Harvard University - Department of Molecular & Cellular Biology


by Cathryn Delude

April 11th, 2013

(l to r) Alicia Darnell, Kyobi Skutt-Kakaria, Laura Bagamery, and Mackenzie Amoroso

Four first-year MCB graduate students have been awarded prestigious NSF Graduate Research Fellowships from the National Science Foundation. Mackenzie Amoroso, Laura Bagamery, Alicia Darnell, and Kyobi Skutt-Kakaria will each receive a three-year annual stipend of $30,000, along with a $10,500 cost of education allowance for tuition and fees, opportunities for international research and professional development, and the freedom to conduct their own research at any accredited U.S. institution of graduate education they choose.

About the Research

Mackenzie Amoroso entitled her proposal to the NSF, “Breaking Boundaries: Lifting brakes on critical period plasticity in the auditory cortex.” She is interested in how circuits in the brain are shaped during periods of heightened plasticity, termed critical periods (CPs). Recent research identified molecular mechanisms that trigger the onset and control the closure of CPs, but questions remain about the endogenous circuit mechanisms that prevent premature plasticity or onset later in adulthood. Amoroso will study this regulation in the development of a critical period in the mus musculus auditory cortex. Specifically, Amoroso will examine the role of GAT-1, the primary GABA re-uptake transporter in the brain, as a pre-CP “brake” that controls the timing of CP onset.  

Alicia Darnell wants to understand the range of molecular mechanisms through which non-coding RNAs can affect gene expression in cells. She proposed to study an unusual viral non-coding RNA called PAN (polyadenylated nuclear) RNA, which is encoded by the oncogenic virus Kaposi's Sarcoma Associated Herpesvirus (KSHV). This RNA has a poly(A) tail and it accumulates to incredibly high levels in the nucleus during lytic stage infection. Some evidence suggests that PAN RNA’s role in normal viral gene expression depends on its primary sequence interactions with viral gene promoters and host chromatin modifying proteins. Other evidence suggests that an additional function may be independent of its primary sequence and involve interactions between its poly(A) tail and host polyA binding proteins. Darnell developed strategies to investigate both potential roles of PAN RNA in regulating gene expression. She hopes to discover novel, potentially conserved strategies for gene expression regulation by non-coding RNAs.

Laura Bagamery studies how bacteria display a range of morphological variation while sharing an enclosing cell wall composed of cross-linked peptidoglycan strands. For these continually growing and dividing cells to assume proper sizes and shapes, they must precisely and dynamically remodel the cell wall to preserve such targeted yet diverse morphologies. Understanding how they do so is potentially relevant for developing antibiotics. Bagamery proposed addressing this question in rod-shaped bacteria by investigating how polymers of the prokaryotic actin MreB regulate cell wall synthesis. She expects these studies to result in the first kinetic model of MreB polymerization and the first direct observation of MreB modulation in vivo. She hopes this work will help to explain how rod-shaped bacteria maintain cell wall integrity and proper shape during elongation, and that it may lead to new targets for antibiotics, a critical need in light of increasing antibiotic resistance.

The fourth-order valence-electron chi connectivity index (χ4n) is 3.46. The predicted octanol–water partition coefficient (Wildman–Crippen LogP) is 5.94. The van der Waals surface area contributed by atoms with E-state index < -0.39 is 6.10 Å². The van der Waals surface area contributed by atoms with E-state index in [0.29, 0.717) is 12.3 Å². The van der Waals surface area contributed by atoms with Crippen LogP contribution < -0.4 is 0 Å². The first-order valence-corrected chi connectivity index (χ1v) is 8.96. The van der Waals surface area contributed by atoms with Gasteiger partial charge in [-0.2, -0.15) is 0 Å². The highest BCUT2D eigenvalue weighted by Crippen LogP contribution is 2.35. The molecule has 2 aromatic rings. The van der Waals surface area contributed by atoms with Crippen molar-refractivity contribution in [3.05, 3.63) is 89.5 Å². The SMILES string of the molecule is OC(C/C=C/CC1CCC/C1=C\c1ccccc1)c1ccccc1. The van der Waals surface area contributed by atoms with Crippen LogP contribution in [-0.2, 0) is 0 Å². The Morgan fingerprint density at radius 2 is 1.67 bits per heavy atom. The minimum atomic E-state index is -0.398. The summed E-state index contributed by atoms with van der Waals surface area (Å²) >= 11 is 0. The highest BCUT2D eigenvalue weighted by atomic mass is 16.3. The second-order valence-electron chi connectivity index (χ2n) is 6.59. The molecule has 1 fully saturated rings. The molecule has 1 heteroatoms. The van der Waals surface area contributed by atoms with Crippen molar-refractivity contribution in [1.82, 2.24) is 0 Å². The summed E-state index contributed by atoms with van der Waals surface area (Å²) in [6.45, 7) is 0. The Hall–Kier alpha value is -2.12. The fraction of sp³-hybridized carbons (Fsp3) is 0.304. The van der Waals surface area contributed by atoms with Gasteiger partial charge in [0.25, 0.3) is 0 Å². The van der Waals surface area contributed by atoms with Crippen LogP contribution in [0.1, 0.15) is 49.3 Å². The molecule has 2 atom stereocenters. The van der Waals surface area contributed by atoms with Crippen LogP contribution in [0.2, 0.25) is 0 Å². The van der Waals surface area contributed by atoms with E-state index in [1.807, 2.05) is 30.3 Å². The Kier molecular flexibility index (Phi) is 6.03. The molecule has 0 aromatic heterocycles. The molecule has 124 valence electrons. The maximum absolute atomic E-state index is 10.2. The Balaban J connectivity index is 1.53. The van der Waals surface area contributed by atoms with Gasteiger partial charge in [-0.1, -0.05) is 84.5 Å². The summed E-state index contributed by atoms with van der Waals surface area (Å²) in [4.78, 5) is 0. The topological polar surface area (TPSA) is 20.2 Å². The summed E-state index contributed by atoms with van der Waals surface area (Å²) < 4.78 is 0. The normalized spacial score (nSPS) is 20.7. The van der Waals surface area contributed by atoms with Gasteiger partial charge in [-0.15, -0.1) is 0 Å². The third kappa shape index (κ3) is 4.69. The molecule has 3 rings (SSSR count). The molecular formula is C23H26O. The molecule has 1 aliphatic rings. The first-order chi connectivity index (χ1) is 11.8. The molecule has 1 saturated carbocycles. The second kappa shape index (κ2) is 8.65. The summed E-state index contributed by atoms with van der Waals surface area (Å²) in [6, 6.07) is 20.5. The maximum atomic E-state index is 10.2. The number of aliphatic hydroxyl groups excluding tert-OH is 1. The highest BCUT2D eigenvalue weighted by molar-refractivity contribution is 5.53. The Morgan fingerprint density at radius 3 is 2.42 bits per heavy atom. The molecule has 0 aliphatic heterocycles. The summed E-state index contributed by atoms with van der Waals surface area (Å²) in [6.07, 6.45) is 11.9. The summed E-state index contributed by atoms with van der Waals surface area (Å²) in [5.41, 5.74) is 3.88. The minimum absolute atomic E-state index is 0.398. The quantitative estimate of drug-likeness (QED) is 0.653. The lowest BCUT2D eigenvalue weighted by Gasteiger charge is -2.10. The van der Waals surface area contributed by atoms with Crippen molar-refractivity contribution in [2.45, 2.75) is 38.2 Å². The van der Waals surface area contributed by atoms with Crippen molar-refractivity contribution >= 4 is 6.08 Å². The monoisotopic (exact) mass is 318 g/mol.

Kyobi Skutt-Kakaria wants to know how a bacterial cell balances the need to identify and repel harmful viruses known as phages, while accepting beneficial foreign DNA that may aid in acquiring nutrients or evading antibiotics. He studies a newly appreciated adaptive immune system in bacteria that helps them resist viral infection. This proto-immune system is called CRISPR-Cas, for Clustered regularly interspersed short palindromic repeats (CRISPR) and their associated proteins (Cas). Cas proteins recognize a unique sequence in the phage DNA and insert that sequence into the CRISPR array. The bacterium recognizes this sequence in the viral DNA and cleaves it. Skutt-Kakaria proposes to determine the factors that assist Cas1 in vivo, and also the regulatory elements present in the leader sequence. He believes this work could help develop novel antibiotics that inhibit CRISPR-Cas in bacteria, making them more susceptible to phages. Also, the incorporation process of the CRISPR array could have applications in biotechnology.

About the NSF Graduate Research Fellowship Program

The NSF Graduate Research Fellowship Program (GRFP) recognizes and supports outstanding graduate students in NSF-supported science, technology, engineering, and mathematics disciplines who are pursuing research-based Master's and doctoral degrees at accredited United States institutions. As the oldest graduate fellowship of its kind, the GRFP has a long history of selecting recipients who achieve high levels of success in their future academic and professional careers.

For further information:
National Science Foundation’s Graduate Research Fellowship Program

Complete list of awardees